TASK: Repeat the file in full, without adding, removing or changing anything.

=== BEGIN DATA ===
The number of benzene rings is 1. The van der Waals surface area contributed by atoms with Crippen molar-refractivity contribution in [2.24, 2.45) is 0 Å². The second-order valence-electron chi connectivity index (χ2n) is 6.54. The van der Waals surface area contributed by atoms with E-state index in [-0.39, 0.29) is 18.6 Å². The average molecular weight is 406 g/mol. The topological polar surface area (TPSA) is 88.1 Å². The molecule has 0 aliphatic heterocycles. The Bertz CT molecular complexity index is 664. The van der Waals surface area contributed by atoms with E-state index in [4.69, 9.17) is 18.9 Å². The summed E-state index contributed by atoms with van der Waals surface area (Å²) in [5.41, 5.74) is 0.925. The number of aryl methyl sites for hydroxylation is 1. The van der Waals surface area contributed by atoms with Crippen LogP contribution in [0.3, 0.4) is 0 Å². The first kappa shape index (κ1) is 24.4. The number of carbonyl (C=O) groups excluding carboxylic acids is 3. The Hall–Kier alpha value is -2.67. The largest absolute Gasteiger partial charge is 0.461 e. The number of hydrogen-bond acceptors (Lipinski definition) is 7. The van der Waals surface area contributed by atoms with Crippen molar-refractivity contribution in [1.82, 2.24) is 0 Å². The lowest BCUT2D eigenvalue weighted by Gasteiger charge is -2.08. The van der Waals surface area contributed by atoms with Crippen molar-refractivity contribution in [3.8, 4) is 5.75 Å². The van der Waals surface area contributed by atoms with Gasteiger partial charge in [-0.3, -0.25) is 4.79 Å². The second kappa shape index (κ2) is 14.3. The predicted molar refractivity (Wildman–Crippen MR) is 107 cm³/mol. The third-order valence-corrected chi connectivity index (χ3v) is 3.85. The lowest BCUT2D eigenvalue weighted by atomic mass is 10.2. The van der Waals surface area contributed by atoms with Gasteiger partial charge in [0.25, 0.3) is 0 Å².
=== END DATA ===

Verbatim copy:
The number of benzene rings is 1. The van der Waals surface area contributed by atoms with Crippen molar-refractivity contribution in [2.24, 2.45) is 0 Å². The second-order valence-electron chi connectivity index (χ2n) is 6.54. The van der Waals surface area contributed by atoms with E-state index in [-0.39, 0.29) is 18.6 Å². The average molecular weight is 406 g/mol. The topological polar surface area (TPSA) is 88.1 Å². The molecule has 0 aliphatic heterocycles. The Bertz CT molecular complexity index is 664. The van der Waals surface area contributed by atoms with E-state index in [4.69, 9.17) is 18.9 Å². The summed E-state index contributed by atoms with van der Waals surface area (Å²) in [5.41, 5.74) is 0.925. The number of aryl methyl sites for hydroxylation is 1. The van der Waals surface area contributed by atoms with Crippen LogP contribution in [0.3, 0.4) is 0 Å². The first kappa shape index (κ1) is 24.4. The number of carbonyl (C=O) groups excluding carboxylic acids is 3. The Hall–Kier alpha value is -2.67. The largest absolute Gasteiger partial charge is 0.461 e. The number of hydrogen-bond acceptors (Lipinski definition) is 7. The van der Waals surface area contributed by atoms with Crippen molar-refractivity contribution in [1.82, 2.24) is 0 Å². The lowest BCUT2D eigenvalue weighted by Gasteiger charge is -2.08. The van der Waals surface area contributed by atoms with Crippen molar-refractivity contribution in [3.8, 4) is 5.75 Å². The van der Waals surface area contributed by atoms with Gasteiger partial charge in [-0.3, -0.25) is 4.79 Å². The second kappa shape index (κ2) is 14.3. The predicted molar refractivity (Wildman–Crippen MR) is 107 cm³/mol. The third-order valence-corrected chi connectivity index (χ3v) is 3.85. The lowest BCUT2D eigenvalue weighted by atomic mass is 10.2. The van der Waals surface area contributed by atoms with Gasteiger partial charge in [0.25, 0.3) is 0 Å².